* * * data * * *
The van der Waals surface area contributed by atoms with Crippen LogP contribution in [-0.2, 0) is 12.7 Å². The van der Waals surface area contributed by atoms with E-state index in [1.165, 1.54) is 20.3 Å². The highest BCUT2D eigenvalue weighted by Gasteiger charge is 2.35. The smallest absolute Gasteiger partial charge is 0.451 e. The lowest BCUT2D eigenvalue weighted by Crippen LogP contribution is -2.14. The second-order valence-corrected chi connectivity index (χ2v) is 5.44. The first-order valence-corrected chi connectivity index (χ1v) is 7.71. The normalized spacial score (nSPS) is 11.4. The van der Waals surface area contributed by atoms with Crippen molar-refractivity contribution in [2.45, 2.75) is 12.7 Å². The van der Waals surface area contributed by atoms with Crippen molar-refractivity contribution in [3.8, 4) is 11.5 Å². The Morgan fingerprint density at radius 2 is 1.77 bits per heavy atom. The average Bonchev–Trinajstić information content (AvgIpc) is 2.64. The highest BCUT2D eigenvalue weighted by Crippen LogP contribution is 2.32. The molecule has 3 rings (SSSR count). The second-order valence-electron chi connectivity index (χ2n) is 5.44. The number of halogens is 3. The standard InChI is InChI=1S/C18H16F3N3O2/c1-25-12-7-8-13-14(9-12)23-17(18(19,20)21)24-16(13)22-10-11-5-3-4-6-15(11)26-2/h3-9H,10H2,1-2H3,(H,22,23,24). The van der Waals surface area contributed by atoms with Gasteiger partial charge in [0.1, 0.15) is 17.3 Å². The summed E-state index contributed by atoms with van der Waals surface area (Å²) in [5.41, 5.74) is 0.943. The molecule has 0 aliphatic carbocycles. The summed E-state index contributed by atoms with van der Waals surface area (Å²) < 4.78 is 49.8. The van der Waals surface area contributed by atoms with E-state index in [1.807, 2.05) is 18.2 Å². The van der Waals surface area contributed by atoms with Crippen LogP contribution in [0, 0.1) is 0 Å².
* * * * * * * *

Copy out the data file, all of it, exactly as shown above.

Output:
The van der Waals surface area contributed by atoms with Crippen LogP contribution in [-0.2, 0) is 12.7 Å². The van der Waals surface area contributed by atoms with E-state index in [1.165, 1.54) is 20.3 Å². The highest BCUT2D eigenvalue weighted by Gasteiger charge is 2.35. The smallest absolute Gasteiger partial charge is 0.451 e. The lowest BCUT2D eigenvalue weighted by Crippen LogP contribution is -2.14. The second-order valence-corrected chi connectivity index (χ2v) is 5.44. The first-order valence-corrected chi connectivity index (χ1v) is 7.71. The normalized spacial score (nSPS) is 11.4. The van der Waals surface area contributed by atoms with Crippen molar-refractivity contribution in [2.45, 2.75) is 12.7 Å². The van der Waals surface area contributed by atoms with Crippen molar-refractivity contribution in [3.8, 4) is 11.5 Å². The Morgan fingerprint density at radius 2 is 1.77 bits per heavy atom. The average Bonchev–Trinajstić information content (AvgIpc) is 2.64. The highest BCUT2D eigenvalue weighted by Crippen LogP contribution is 2.32. The molecule has 3 rings (SSSR count). The second-order valence-electron chi connectivity index (χ2n) is 5.44. The number of halogens is 3. The standard InChI is InChI=1S/C18H16F3N3O2/c1-25-12-7-8-13-14(9-12)23-17(18(19,20)21)24-16(13)22-10-11-5-3-4-6-15(11)26-2/h3-9H,10H2,1-2H3,(H,22,23,24). The van der Waals surface area contributed by atoms with Gasteiger partial charge in [0.1, 0.15) is 17.3 Å². The summed E-state index contributed by atoms with van der Waals surface area (Å²) in [5.41, 5.74) is 0.943. The molecule has 0 aliphatic carbocycles. The summed E-state index contributed by atoms with van der Waals surface area (Å²) < 4.78 is 49.8. The van der Waals surface area contributed by atoms with E-state index in [1.807, 2.05) is 18.2 Å². The van der Waals surface area contributed by atoms with Crippen LogP contribution in [0, 0.1) is 0 Å².